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Jamie

Q1. Where did you move to and when?

I moved back to Glasgow, Scotland in 2016.

Q2. How long did you work in Thailand?

Just over two years.

Q3. What was your main reason for moving?

I am a profoundly deaf man who wears a cochlear implant to hear. This has meant I faced many barriers in the workplace which I overcame via a variety of solutions, mostly at my own expense. I was dismissed from my first job because a parent made a complaint about having a deaf teacher in their child's classroom. Unfortunately the view held by people over there is still rather antiquated when it comes to disabilities.

The job I took after that was initially great - I had my own classroom with a fully equipped sound system which I could use both to encourage the pupils to hear each other speaking English, and to help me hear them clearly too. When this was taken away from me in the new term and I was made to move from classroom to classroom, it affected my ability to carry out my job because the lower half of the secondary school had classrooms without windows. You could hear the traffic, the noise from neighbouring classrooms, and the acoustics were terrible.

At that point, I realised that I wouldn't be able to do any meaningful teaching, and I wouldn't be able to fight for my rights because, unlike the UK, there is no equivalent to the Equality Act where I could demand that my employer make reasonable adjustment to the workplace to allow me to carry out my job. On top of that, I felt my methodology was becoming stale, and I needed professional growth to become a better teacher. I applied to do a PGDE course, and moved back to Scotland to attend interviews at the universities across Scotland which I applied to.

I went to the University of Edinburgh after being accepted thanks to my experience working in Thailand and ability to reflect on it in the interview. As of this month, I am a qualified Secondary English teacher registered with the General Teaching Council of Scotland, and am working in a new school with the responsibilities that go with it.

Q4. What are the advantages of working where you are now compared to Thailand?

I'm happier teaching English in a British school because I am able to teach literature, creative writing, and debate techniques with pupils who are fluent in English - my undergraduate degree is in English Literature, because that's my passion, and I want to be able to share that with everyone I teach. I couldn't do that as a TEFL teacher.

I am also able to access British Sign Language interpreter support in the workplace thanks to the Access to Work programme in the UK. This means regardless of the nature of classroom activities and environment, I am able to access all auditory information.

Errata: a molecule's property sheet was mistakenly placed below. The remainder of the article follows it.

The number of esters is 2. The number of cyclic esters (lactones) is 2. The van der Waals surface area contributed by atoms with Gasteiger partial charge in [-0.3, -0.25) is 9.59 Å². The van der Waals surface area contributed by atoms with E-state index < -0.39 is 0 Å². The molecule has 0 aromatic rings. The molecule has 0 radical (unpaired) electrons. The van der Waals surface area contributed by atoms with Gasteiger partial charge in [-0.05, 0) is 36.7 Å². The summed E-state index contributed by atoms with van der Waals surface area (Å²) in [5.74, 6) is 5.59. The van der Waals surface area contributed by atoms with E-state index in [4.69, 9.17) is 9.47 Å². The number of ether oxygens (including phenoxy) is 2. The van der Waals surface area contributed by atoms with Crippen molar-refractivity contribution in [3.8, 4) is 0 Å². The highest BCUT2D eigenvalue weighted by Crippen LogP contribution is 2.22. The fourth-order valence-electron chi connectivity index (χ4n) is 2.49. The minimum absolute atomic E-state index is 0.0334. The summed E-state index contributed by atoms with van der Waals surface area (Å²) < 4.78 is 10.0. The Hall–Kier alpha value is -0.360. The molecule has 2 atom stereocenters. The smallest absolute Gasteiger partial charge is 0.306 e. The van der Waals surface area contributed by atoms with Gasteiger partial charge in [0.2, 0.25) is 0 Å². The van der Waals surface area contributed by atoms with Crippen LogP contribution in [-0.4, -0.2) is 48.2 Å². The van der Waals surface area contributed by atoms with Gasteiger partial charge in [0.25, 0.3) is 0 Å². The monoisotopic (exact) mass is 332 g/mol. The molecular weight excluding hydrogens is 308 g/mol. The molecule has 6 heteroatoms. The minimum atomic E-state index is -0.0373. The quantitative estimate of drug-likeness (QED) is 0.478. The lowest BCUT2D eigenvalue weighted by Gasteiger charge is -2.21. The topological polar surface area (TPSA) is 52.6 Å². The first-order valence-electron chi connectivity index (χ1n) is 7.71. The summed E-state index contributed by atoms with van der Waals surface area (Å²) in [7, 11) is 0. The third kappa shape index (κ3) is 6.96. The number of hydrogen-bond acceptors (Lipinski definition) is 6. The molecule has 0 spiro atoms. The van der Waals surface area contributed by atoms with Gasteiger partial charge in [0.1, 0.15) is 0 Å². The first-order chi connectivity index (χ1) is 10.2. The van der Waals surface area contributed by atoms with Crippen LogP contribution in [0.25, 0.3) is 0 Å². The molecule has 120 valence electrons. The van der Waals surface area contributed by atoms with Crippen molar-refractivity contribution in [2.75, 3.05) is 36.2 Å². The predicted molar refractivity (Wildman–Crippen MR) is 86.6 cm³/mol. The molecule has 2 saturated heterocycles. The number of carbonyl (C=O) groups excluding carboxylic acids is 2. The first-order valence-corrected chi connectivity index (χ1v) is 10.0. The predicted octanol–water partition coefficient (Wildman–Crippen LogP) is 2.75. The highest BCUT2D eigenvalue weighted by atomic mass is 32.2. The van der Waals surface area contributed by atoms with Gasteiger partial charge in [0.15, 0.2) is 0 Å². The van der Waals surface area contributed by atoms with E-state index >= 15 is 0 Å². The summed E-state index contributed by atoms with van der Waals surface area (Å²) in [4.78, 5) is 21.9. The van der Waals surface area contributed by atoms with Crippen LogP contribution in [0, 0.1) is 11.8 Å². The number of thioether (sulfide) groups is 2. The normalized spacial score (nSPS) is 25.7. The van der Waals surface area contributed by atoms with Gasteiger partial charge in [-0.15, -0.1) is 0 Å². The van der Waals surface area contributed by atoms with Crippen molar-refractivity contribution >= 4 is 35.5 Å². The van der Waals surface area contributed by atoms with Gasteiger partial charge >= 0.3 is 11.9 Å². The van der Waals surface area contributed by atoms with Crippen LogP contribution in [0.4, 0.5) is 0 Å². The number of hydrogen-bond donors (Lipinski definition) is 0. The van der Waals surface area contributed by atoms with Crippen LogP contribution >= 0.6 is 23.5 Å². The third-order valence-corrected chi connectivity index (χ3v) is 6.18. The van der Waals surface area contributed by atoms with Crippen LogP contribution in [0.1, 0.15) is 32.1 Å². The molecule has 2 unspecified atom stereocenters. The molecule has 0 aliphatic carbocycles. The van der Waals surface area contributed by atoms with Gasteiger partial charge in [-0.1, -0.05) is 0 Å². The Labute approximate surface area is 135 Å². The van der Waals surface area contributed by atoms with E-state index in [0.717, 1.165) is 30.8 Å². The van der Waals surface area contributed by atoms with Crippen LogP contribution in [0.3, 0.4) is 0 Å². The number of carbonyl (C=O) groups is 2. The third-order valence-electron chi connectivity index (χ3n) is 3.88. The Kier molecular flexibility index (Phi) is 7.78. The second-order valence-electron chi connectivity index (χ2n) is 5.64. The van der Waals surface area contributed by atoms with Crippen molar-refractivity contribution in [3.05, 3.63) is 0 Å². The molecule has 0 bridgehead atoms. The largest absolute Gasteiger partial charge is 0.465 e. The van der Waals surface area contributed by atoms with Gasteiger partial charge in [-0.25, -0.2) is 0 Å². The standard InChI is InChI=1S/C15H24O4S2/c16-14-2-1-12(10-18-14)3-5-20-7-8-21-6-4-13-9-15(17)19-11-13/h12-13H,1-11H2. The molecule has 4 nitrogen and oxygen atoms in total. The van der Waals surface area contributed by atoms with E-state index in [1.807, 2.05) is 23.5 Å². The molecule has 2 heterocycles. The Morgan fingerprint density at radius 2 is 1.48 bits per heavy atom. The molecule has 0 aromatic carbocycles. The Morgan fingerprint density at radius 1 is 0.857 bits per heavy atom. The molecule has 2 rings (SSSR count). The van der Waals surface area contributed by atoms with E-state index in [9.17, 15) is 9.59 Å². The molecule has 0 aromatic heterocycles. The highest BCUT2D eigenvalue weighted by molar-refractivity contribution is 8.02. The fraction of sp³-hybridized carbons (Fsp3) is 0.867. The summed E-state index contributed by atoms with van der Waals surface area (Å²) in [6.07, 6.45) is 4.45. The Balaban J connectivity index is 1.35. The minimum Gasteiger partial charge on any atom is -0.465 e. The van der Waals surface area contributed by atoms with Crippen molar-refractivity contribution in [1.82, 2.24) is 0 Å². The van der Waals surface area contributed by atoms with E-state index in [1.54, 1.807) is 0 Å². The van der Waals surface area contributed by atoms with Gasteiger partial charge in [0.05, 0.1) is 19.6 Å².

I am also protected here under the Equality Act and British Sign Language Act (Scotland) so I'm treated with respect as a fully functioning subject expert in the school, and not as a "necessary evil" like I am in Thai schools.

Furthermore, I have access to a pension plan, free healthcare, trade union representation and CPD to grow as a teacher. It's not so bad here when you're a qualified teacher, and the salary is surprisingly decent.

Q5. What do you miss about life in Thailand?

I miss the low cost of life, the friendships I made while I was there, the beautiful neighbourhood I lived in, and the amazing dining scene. I also miss the freedom of riding a motorbike around Bangkok and the rest of Thailand.

The weather was the best part of living there - warmth all year round, with glorious sunshine. Summers are short here in Scotland. As I write this, it's August and from my seaview flat, it's looking rather cloudy and grey!

Also, the water here is too cold for me to engage in one of my favourite pastimes, diving. I'm almost certain I would freeze to death in the murky depths of the Irish Sea if I tried diving here.

Q6. Would you advise a new teacher to seek work in Thailand or where you are now?

If you're dedicated to teaching, and don't see it as a means to an end, I wouldn't recommend it. You don't gain any meaningful professional growth there, and you're treated as a necessary evil by school - merely tolerated, not respected as an educator.

I would recommend that instead, you volunteer at a local primary or high school for a few months to gain classroom experience then apply to do a PGCE/PGDE to qualify fully as a primary teacher or secondary subject teacher. That gives you far more freedom to teach wherever you like.

Q7. Any plans to return to Thailand one day?

Yes, Thailand will always be in my heart. Every night when I sleep, I still dream about Thailand because it's my happy place. However, I am not certain I will ever work there again, unless a job opportunity comes up to be a special needs literacy teacher because that's where my passion lies as far as teaching goes. I intend to buy property there so I have somewhere to stay every time I return for the holidays.

Q8. Anything else you'd like to add?

It's all well and good to move to a new country for work - it'll change you as a person and broaden your mind. Just don't stay there forever without a plan to sustain yourself in the future, because you're wasting your life. Foreigners don't have access to a meaningful pension fund or union representation to prevent unfair dismissal.

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